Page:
"I know and understand, because I watched my parents do it, for every day of their working life, what it takes to build a business from nothing into a very successful business," he explained. "They then saw that wiped away through no fault of their own.

"I've seen that up close and personal. I worked in those businesses from the moment I was old enough to - I thought it was probably a bit early, but I was there doing what I had to do and that is my background."

He went on: "We will get these businesses open as soon as we can. And I'm disappointed too that I cannot have better news for people today."

Speaking to The Age, the Premier says it was his education and upbringing that instilled the values of compassion and caring in him which led to the "natural step" of a life in politics. 

The car crash that made headlines. 

In 2013, Catherine Andrews collided with a teenage cyclist in the Mornington Peninsula town of Blairgowrie, while the whole family was in the car. 

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The 15-year-old they hit was left with life-threatening injuries and airlifted to hospital, but Catherine wasn't breath tested at the scene, which is standard protocol.

Andrews, who was the Victorian Labor Leader by that point, came under intense scrutiny for this apparent oversight, but insisted at the time: "If she had been requested to take a breath test I'm very confident she would have agreed to that and the reading would have been zero-zero."

The family of the boy also came out and expressed their dismay that the Labor Leader hadn't reached out to them, but Andrews insisted he was waiting for the police investigation to wrap up first. 

As the story continued to make headlines, The Independent Broad-based Anti-corruption Commission (IBAC) announced it would investigate the conduct of the officers at the scene, but not that of the Andrews. 

One of the longest serving ALP leaders

Daniel Andrews has been in charge of the Victorian ALP since 2010, making him one of the longest serving leaders, notching up two election wins in two attempts. The most recent of which, in 2018, was a landslide.

A bit of background on how he got here; He was elected to parliament in the seat of Mulgrave in 2002 at the age of 30 and became Secretary for Health. 

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He went on to become Minister for Gaming, Consumer affairs, Multicultural Affairs, and Minister for Health before becoming Premier in 2014. 

Daniel Andrews in 2009, while Victorian Minister for Health. Image: AAP/Joe Castro.

One of the most significant recent successes from his term in office came in the form of the Voluntary Assisted Dying Bill which came into effect in 2019, making Victoria the only state to legislate voluntary assisted dying.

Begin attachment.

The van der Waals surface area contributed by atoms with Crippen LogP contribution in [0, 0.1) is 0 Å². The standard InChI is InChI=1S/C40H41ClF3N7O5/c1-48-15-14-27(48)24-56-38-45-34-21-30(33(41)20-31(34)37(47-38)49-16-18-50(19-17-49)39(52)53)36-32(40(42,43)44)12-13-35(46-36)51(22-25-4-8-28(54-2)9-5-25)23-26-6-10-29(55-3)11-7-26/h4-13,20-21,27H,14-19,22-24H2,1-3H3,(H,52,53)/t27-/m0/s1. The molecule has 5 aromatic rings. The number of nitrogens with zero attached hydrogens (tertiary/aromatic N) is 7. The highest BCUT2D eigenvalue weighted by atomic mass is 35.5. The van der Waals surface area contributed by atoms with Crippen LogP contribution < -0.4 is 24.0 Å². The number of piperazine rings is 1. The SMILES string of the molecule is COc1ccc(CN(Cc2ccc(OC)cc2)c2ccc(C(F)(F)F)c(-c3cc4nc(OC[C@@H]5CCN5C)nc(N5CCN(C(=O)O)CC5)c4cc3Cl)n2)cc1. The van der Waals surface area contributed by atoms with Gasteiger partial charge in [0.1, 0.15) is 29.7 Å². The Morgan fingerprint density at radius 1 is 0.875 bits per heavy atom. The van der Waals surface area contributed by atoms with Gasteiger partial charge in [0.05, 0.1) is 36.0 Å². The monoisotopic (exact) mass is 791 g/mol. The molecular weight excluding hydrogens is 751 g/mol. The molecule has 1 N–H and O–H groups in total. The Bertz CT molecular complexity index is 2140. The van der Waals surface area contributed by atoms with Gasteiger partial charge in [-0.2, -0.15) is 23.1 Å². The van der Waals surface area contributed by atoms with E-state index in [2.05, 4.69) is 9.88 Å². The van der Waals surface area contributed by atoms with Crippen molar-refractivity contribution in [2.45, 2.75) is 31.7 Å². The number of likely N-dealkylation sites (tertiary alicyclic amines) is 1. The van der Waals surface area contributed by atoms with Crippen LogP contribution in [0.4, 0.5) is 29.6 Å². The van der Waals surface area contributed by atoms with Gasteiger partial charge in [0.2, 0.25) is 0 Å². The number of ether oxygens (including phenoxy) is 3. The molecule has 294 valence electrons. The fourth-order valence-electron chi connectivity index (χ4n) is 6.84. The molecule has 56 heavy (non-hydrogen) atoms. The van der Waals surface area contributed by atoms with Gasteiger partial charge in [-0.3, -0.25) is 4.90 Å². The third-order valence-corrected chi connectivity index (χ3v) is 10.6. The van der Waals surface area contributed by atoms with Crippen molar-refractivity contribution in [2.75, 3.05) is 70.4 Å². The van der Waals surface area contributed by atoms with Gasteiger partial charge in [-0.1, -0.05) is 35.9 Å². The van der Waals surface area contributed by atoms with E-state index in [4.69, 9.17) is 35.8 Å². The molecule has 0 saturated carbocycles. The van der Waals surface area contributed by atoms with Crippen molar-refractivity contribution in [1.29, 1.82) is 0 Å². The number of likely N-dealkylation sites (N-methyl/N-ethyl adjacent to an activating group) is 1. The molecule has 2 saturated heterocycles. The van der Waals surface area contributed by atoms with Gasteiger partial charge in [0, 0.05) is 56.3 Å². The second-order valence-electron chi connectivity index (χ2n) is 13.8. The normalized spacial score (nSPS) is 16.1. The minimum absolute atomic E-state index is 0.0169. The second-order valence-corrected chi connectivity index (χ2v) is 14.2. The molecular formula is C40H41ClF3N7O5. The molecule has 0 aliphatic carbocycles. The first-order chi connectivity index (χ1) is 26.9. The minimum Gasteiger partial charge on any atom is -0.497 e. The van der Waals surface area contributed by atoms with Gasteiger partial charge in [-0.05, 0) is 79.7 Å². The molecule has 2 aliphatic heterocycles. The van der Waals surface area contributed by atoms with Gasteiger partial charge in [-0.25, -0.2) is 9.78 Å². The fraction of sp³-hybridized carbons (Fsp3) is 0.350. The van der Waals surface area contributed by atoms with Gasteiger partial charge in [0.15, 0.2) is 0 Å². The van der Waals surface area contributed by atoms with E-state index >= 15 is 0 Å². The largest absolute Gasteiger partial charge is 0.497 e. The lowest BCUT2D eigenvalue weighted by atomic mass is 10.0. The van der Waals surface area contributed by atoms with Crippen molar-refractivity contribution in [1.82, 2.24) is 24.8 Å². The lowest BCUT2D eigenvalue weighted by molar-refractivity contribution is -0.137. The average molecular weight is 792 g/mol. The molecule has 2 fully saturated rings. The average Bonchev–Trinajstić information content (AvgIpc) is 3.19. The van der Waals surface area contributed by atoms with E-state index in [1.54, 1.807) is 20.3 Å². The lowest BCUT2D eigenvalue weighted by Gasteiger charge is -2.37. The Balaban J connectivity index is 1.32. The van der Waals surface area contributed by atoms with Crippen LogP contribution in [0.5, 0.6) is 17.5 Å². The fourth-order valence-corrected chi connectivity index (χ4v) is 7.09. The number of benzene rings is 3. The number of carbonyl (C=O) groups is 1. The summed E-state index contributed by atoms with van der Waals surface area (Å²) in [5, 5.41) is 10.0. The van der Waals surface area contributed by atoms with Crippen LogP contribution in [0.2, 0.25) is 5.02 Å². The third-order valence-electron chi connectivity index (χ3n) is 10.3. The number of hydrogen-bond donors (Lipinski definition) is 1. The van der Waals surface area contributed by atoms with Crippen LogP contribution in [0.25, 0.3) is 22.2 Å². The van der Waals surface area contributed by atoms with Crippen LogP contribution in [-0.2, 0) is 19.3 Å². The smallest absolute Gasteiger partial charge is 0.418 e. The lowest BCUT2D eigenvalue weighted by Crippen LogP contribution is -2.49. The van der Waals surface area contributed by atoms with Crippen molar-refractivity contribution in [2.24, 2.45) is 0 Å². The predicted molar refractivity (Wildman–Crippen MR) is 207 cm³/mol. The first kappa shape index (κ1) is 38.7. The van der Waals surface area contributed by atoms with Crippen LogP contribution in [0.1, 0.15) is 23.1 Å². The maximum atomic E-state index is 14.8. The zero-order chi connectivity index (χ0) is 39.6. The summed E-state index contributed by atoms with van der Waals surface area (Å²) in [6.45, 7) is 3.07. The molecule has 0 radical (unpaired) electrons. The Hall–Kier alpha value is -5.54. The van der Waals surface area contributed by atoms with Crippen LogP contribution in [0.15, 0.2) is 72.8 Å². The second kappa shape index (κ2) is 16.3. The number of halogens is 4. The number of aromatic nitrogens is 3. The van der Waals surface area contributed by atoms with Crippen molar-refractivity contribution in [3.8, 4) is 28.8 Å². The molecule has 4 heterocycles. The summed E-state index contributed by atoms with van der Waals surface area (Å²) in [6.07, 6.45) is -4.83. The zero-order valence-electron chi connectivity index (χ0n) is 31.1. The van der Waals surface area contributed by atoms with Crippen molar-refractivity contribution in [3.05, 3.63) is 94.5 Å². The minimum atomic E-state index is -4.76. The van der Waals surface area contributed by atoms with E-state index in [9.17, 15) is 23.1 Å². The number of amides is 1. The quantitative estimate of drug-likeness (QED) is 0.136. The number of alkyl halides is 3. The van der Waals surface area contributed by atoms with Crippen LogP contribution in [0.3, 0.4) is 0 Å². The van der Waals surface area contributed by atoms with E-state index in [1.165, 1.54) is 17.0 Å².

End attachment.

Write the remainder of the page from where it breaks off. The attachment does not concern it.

But his popularity and success as premier hasn't been without its challenges. 

In 2018, his party was found to have used taxpayer money to fund campaign workers during the election, and in 2014 he spent $1 billion dumping the Napthine government’s East West Link road.

But the coronavirus pandemic has proven to be Daniel Andrews biggest challenge yet, and it's come straight off the back of dealing with the 2019/20 bushfire season.

Victoria was also one of the states hit the worst by the recent bushfire season. Image: Getty/Luis Ascui.

From the very beginning, his government took a hardline approach with the state and was criticised for its "tougher" lockdown stances - in particular the refusal to let schools go back when the other states had started to allow it. 

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Now, Andrews is steering the only state or territory in the country that is dealing with devastating COVID-19 numbers. 

In August, The Australian reported that senior members of Victoria's Labor Party expect Andrews to step down as premier before the next state election in 2022. But a few days later, Andrews denied the claims, saying he will be the state's Labor leader at the 2022 election. 

"This job is a great honour. It is something I am 100 per cent committed to, there is a lot more that needs to be done, a lot more that needs to be built," he said during one of his daily press conferences.

Dictator Dan or #IStandWithDan?

There's two camps when it comes to the Victorian Premier's leadership during the pandemic. He's either "doing a great job" or he's turned Victoria into a dictatorship. 

In April, Newspoll found 85 percent of Victorians thought he was handling coronavirus very or fairly well.

In May, his approval rating sat at 75 per cent (still better than every premier except for the leaders of WA and Tasmania).

By July, only 57 percent were satisfied, with the Premier's approval rating dropping 20 points in three weeks. 

LISTEN: To the stories from inside the lockdown. Post continues after podcast. 


Second lockdown around, many Victorians are just not coping - losing businesses, family members and a sense of normality. 

Despite decreases in popularity, there's still a dedicated fanbase declaring #IStandWithDan - and after weeks of not much movement, Victoria is finally recording daily COVID-19 cases below 100. 

Premier Andrews, of course, isn't exhaling just yet, as he prepares to lead Victoria out of their state of disaster. 

He's determined not to let his state down during its time in need. 

Feature image: Getty. 

This article was originally published on August 21 and was updated on September 6.